Drug-resistant strains of Staphylococcus aureus were found in nearly half of meat and poultry samples, and were likely from the animal themselves, a study reported.
Researchers collected and analyzed 136 samples of 80 brands of beef, chicken, pork and turkey from 26 retail grocery stores in Los Angeles, Chicago, Washington, D.C., Fort Lauderdale, Fla., and Flagstaff, Ariz. Among the samples, 47% were contaminated with S. aureus, and 52% of the strains were resistant to at least three classes of antibiotics–and some to nine antibiotics.
Translational Genomics Research Institute, a non-profit research organization, conducted the study and published results in Clinical Infectious Diseases.
DNA testing suggested that the food animals themselves were the major source of contamination.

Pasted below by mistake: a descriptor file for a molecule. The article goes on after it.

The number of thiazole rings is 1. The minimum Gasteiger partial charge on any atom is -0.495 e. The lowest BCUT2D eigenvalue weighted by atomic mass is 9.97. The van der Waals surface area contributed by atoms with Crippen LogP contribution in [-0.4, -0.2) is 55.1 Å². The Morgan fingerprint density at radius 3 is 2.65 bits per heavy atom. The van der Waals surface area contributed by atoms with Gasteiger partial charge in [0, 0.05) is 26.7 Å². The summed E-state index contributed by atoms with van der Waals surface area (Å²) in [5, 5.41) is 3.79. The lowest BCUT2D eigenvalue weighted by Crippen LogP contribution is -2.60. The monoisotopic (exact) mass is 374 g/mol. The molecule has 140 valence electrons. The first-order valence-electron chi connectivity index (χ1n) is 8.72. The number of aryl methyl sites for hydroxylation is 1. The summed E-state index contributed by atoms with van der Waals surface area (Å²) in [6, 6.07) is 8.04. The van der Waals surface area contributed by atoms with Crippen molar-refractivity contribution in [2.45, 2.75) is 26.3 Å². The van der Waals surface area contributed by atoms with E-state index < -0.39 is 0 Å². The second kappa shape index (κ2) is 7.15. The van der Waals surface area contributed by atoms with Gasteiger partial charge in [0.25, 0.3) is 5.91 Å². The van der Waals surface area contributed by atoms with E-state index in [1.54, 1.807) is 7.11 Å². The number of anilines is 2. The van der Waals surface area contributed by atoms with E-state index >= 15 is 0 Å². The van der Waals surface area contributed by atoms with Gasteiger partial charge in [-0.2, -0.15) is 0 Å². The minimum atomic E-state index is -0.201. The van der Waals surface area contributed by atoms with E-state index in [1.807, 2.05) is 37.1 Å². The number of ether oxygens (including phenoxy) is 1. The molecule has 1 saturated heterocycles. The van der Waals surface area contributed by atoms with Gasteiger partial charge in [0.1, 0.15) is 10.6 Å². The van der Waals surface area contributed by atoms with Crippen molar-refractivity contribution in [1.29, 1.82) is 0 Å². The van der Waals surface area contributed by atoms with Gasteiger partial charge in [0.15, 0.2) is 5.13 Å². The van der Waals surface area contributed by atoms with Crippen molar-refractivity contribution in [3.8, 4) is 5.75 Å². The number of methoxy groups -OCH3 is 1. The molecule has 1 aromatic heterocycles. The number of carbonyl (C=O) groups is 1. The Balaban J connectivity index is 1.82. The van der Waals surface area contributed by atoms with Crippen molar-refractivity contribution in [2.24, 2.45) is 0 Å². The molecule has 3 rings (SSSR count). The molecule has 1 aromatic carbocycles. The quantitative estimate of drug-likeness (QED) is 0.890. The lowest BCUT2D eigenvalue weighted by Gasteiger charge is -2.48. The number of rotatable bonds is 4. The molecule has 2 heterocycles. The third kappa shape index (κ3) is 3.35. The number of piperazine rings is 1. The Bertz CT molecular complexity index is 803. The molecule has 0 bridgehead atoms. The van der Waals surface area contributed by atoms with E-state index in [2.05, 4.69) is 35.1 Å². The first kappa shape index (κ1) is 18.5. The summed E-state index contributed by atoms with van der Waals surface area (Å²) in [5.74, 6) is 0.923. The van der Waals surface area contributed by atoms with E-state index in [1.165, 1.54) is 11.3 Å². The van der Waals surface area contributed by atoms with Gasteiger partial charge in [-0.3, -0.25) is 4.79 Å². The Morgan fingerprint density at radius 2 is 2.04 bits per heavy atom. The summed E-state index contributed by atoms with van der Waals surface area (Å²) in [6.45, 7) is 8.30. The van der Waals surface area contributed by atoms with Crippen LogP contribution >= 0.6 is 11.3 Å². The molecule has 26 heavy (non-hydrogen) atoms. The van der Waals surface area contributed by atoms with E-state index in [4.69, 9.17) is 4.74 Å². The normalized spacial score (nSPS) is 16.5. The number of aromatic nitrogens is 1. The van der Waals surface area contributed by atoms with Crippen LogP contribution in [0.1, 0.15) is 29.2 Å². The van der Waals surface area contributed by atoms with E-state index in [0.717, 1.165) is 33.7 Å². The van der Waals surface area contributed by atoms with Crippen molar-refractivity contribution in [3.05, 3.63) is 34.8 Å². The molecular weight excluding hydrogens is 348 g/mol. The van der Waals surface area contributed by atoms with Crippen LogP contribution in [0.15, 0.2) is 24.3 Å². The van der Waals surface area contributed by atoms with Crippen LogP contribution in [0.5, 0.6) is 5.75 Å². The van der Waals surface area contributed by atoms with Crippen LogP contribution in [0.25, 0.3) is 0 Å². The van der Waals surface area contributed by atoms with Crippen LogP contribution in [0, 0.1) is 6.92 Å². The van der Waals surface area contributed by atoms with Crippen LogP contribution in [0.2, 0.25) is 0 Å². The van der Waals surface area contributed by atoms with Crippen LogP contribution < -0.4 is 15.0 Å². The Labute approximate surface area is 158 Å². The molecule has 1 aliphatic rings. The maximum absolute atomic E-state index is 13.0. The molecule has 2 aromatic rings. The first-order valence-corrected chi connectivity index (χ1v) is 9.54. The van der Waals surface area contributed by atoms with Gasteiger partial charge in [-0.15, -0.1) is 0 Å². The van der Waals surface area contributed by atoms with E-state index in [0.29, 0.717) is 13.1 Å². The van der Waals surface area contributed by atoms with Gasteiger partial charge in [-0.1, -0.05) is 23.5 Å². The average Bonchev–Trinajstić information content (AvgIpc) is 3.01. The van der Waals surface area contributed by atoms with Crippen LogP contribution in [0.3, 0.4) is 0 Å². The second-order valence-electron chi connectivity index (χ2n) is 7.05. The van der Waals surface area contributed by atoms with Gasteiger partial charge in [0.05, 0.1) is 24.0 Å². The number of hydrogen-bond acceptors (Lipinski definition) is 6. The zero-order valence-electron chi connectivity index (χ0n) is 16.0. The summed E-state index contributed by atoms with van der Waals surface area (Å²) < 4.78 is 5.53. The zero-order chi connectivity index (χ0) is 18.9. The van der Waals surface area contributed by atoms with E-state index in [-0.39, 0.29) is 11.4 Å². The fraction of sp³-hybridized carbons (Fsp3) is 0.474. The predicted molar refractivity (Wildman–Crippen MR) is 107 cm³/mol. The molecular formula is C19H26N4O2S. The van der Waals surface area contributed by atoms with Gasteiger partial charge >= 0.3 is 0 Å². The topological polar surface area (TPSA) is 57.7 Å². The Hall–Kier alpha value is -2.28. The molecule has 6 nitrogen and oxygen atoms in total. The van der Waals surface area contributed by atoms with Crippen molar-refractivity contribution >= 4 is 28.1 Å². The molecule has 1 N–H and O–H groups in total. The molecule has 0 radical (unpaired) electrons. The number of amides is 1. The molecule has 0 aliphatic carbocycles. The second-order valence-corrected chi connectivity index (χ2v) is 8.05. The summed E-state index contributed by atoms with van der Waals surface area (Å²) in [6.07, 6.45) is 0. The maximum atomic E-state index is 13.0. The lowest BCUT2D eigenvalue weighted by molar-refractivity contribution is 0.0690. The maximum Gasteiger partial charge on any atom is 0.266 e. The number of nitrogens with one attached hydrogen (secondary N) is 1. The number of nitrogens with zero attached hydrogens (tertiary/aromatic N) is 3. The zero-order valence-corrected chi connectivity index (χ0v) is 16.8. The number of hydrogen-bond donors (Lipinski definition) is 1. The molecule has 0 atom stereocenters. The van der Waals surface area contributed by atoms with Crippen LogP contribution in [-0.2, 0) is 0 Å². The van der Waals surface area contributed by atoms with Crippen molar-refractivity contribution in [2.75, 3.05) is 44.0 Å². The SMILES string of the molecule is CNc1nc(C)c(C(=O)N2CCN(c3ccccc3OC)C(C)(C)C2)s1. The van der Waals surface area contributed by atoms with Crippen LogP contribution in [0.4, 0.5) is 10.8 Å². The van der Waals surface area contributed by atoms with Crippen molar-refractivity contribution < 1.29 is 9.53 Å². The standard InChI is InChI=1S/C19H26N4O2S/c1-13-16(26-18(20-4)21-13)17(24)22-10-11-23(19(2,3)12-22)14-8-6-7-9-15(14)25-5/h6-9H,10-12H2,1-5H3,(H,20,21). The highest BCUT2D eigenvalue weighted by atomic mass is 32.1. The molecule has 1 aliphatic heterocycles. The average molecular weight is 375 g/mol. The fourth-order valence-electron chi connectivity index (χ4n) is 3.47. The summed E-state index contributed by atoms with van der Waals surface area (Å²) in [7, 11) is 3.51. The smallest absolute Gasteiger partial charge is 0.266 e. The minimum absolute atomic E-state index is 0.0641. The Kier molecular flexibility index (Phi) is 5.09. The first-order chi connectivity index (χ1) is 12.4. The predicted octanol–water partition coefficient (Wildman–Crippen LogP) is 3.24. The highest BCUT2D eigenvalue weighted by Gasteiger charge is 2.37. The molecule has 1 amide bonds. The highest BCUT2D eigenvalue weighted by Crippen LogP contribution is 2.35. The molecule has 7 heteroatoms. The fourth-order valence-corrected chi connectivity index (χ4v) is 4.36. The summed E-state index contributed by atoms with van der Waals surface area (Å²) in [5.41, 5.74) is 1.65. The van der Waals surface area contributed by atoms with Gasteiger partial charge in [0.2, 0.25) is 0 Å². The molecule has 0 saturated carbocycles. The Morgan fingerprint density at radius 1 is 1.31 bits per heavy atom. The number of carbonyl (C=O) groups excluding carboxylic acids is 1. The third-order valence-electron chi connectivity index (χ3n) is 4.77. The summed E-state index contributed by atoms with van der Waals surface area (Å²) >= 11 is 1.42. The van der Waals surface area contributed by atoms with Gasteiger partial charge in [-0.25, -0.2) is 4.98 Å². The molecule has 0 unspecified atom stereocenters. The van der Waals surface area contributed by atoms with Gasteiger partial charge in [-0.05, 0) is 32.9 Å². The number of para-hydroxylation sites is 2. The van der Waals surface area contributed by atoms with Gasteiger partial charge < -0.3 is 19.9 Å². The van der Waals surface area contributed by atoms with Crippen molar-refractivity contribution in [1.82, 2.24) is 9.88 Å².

“For the first time, we know how much of our meat and poultry is contaminated with antibiotic-resistant Staph, and it is substantial,” said Lance B. Price, PhD, senior author of the study and Director of TGen’s Center for Food Microbiology and Environmental Health. “The fact that drug-resistant S. aureus was so prevalent, and likely came from the food animals themselves, is troubling, and demands attention to how antibiotics are used in food-animal production today.”
He cited the use of antibiotics at industrial farms as creating “ideal” breeding grounds for drug-resistant bacteria that move from animals to humans.
The U.S. government routinely surveys retail meat and poultry for four types of drug-resistant bacteria, but S. aureus is not among them. The authors concluded that a more comprehensive inspection program is needed.
*This blog post was originally published at ACP Internist*